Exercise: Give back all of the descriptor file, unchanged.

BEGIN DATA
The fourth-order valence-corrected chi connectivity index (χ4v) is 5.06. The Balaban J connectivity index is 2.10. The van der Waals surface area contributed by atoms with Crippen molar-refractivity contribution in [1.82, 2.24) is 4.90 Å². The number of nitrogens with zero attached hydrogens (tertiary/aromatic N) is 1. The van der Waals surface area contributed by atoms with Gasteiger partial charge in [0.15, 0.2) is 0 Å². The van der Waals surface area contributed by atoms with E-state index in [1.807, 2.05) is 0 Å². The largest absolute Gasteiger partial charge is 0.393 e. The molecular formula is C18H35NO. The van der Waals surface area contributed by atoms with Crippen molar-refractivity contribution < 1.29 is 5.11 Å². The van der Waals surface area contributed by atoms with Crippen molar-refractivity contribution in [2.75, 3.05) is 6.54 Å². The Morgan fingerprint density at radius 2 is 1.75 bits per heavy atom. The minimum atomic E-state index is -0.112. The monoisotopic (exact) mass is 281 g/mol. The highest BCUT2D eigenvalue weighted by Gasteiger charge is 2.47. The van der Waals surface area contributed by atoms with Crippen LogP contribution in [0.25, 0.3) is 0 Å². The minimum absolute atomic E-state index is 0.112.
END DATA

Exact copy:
The fourth-order valence-corrected chi connectivity index (χ4v) is 5.06. The Balaban J connectivity index is 2.10. The van der Waals surface area contributed by atoms with Crippen molar-refractivity contribution in [1.82, 2.24) is 4.90 Å². The number of nitrogens with zero attached hydrogens (tertiary/aromatic N) is 1. The van der Waals surface area contributed by atoms with Gasteiger partial charge in [0.15, 0.2) is 0 Å². The van der Waals surface area contributed by atoms with E-state index in [1.807, 2.05) is 0 Å². The largest absolute Gasteiger partial charge is 0.393 e. The molecular formula is C18H35NO. The van der Waals surface area contributed by atoms with Crippen molar-refractivity contribution < 1.29 is 5.11 Å². The van der Waals surface area contributed by atoms with Crippen molar-refractivity contribution in [2.75, 3.05) is 6.54 Å². The Morgan fingerprint density at radius 2 is 1.75 bits per heavy atom. The minimum atomic E-state index is -0.112. The monoisotopic (exact) mass is 281 g/mol. The highest BCUT2D eigenvalue weighted by Gasteiger charge is 2.47. The van der Waals surface area contributed by atoms with Crippen LogP contribution in [0.25, 0.3) is 0 Å². The minimum absolute atomic E-state index is 0.112.